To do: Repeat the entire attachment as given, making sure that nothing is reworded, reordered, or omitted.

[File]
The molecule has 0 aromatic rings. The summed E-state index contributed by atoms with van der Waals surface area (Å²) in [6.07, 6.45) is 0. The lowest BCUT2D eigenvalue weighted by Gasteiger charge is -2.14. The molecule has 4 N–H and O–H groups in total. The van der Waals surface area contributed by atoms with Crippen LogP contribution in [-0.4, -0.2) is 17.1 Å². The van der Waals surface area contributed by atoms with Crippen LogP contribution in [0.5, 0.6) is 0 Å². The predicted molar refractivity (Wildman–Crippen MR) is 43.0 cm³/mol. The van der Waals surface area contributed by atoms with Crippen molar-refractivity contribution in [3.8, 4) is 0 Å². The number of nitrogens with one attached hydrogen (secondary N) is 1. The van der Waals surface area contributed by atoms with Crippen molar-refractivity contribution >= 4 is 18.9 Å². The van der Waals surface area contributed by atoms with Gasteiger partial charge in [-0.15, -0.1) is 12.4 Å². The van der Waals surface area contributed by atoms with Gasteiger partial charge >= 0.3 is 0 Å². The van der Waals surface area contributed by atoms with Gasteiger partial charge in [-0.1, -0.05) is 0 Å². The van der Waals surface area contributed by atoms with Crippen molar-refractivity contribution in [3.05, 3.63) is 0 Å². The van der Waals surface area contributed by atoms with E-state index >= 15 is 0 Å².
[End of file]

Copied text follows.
The molecule has 0 aromatic rings. The summed E-state index contributed by atoms with van der Waals surface area (Å²) in [6.07, 6.45) is 0. The lowest BCUT2D eigenvalue weighted by Gasteiger charge is -2.14. The molecule has 4 N–H and O–H groups in total. The van der Waals surface area contributed by atoms with Crippen LogP contribution in [-0.4, -0.2) is 17.1 Å². The van der Waals surface area contributed by atoms with Crippen LogP contribution in [0.5, 0.6) is 0 Å². The predicted molar refractivity (Wildman–Crippen MR) is 43.0 cm³/mol. The van der Waals surface area contributed by atoms with Crippen molar-refractivity contribution in [3.8, 4) is 0 Å². The number of nitrogens with one attached hydrogen (secondary N) is 1. The van der Waals surface area contributed by atoms with Crippen molar-refractivity contribution >= 4 is 18.9 Å². The van der Waals surface area contributed by atoms with Gasteiger partial charge in [-0.15, -0.1) is 12.4 Å². The van der Waals surface area contributed by atoms with Gasteiger partial charge >= 0.3 is 0 Å². The van der Waals surface area contributed by atoms with Gasteiger partial charge in [-0.1, -0.05) is 0 Å². The van der Waals surface area contributed by atoms with Crippen molar-refractivity contribution in [3.05, 3.63) is 0 Å². The van der Waals surface area contributed by atoms with E-state index >= 15 is 0 Å².